Nuclear energy in the United States

Continuing exploration with iPython, below is a quick analysis of energy sources in the United States, and then a deeper dive into Nuclear energy. Also, for those interested, here is the full iPython notebook where the charts were generated.

Number of generators by energy source

The below chart simply shows the # of generators for each energy source, natural gas having the most generators (though they are not the #1 contributor to energy)

NumGenerators_byenergysource

Average capacity per generator

Next, we can see that nuclear generators far and away contain the most capacity on a per generator basis.

Average+capacity+per+generator

 

US electricity production, by generation source

Curious to see how the n-count + capacity of different generators in the US compared to the actual energy contribution, I pulled the following chart from energyliteracy.com.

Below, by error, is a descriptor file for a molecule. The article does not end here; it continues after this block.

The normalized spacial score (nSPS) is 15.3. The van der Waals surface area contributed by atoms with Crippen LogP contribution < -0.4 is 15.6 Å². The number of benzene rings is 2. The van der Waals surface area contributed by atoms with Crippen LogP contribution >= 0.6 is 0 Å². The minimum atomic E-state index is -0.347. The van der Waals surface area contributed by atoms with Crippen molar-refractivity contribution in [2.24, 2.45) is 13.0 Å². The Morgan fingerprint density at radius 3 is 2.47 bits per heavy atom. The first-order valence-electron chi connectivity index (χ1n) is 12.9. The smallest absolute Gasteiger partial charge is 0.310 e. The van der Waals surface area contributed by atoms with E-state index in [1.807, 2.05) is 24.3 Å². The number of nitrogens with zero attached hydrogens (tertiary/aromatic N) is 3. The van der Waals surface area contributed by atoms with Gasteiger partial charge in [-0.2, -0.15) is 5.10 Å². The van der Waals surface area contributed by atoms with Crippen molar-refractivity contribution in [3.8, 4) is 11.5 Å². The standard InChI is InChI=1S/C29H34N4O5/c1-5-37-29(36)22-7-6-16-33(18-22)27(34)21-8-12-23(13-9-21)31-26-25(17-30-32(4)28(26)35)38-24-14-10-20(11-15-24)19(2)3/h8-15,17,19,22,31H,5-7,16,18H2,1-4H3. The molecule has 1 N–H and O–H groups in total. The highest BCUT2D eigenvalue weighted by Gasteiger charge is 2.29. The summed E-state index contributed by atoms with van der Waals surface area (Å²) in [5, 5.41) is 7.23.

electricityproductionhistorical

As you can see, Coal, Petroleum, Natural Gas, Nuclear, and Hydroelectric are the top contributors of electricity in the US.

Total nuclear capacity by state

I was impressed with the amount of electricity still produced by nuclear plants despite their poor PR game, and decided to do a deeper dive regarding where this nuclear capacity was coming from.

NuclearCapacity_byState

Answer: Illinois and Pennsylvania

There are 61 commercially operating nuclear power plants with 99 nuclear reactors in 30 states in the United States. Illinois has 6 plants with 11 reactors, while Pennsyvlania has 5 plants with 7 active reactors. Together, the two states supply ~18% of the nuclear energy produced in the US.

Net capacity by state (interactive map)

The interactive map below (created using plotly) shows the net capacity in thousand megawatt hours by state:

 

 

 

 

While the future of nuclear power isn’t extremely bright in the US (energy contribution as a % of total has been steady the last 10+ years), most existing plants and reactors are continually being either maintained to keep existing capacity or upgraded to improve upon existing capacity. Additionally, there are plans to build at least 5 additional nuclear reactors between now and 2020.

The main source for the data can be found here.